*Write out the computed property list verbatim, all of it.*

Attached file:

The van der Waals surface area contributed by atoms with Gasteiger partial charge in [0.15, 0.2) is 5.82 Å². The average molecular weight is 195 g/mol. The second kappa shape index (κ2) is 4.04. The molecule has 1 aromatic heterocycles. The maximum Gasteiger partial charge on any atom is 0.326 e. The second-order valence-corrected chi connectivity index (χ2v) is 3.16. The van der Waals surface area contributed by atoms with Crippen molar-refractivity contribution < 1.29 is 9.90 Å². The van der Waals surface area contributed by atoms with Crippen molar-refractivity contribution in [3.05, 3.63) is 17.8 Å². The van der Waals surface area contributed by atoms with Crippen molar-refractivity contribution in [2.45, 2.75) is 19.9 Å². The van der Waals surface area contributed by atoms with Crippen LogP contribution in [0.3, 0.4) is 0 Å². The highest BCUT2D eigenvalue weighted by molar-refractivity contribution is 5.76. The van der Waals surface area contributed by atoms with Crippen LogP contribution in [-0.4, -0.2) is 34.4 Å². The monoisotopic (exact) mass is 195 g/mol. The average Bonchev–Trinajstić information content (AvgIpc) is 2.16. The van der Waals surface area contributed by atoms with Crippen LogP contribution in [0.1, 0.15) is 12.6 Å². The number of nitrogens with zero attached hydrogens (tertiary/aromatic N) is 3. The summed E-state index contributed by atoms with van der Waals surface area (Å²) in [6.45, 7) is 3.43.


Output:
The van der Waals surface area contributed by atoms with Gasteiger partial charge in [0.15, 0.2) is 5.82 Å². The average molecular weight is 195 g/mol. The second kappa shape index (κ2) is 4.04. The molecule has 1 aromatic heterocycles. The maximum Gasteiger partial charge on any atom is 0.326 e. The second-order valence-corrected chi connectivity index (χ2v) is 3.16. The van der Waals surface area contributed by atoms with Crippen molar-refractivity contribution < 1.29 is 9.90 Å². The van der Waals surface area contributed by atoms with Crippen molar-refractivity contribution in [3.05, 3.63) is 17.8 Å². The van der Waals surface area contributed by atoms with Crippen molar-refractivity contribution in [2.45, 2.75) is 19.9 Å². The van der Waals surface area contributed by atoms with Crippen LogP contribution in [0.3, 0.4) is 0 Å². The highest BCUT2D eigenvalue weighted by molar-refractivity contribution is 5.76. The van der Waals surface area contributed by atoms with Crippen LogP contribution in [-0.4, -0.2) is 34.4 Å². The monoisotopic (exact) mass is 195 g/mol. The average Bonchev–Trinajstić information content (AvgIpc) is 2.16. The van der Waals surface area contributed by atoms with Crippen LogP contribution in [0.1, 0.15) is 12.6 Å². The number of nitrogens with zero attached hydrogens (tertiary/aromatic N) is 3. The summed E-state index contributed by atoms with van der Waals surface area (Å²) in [6.45, 7) is 3.43.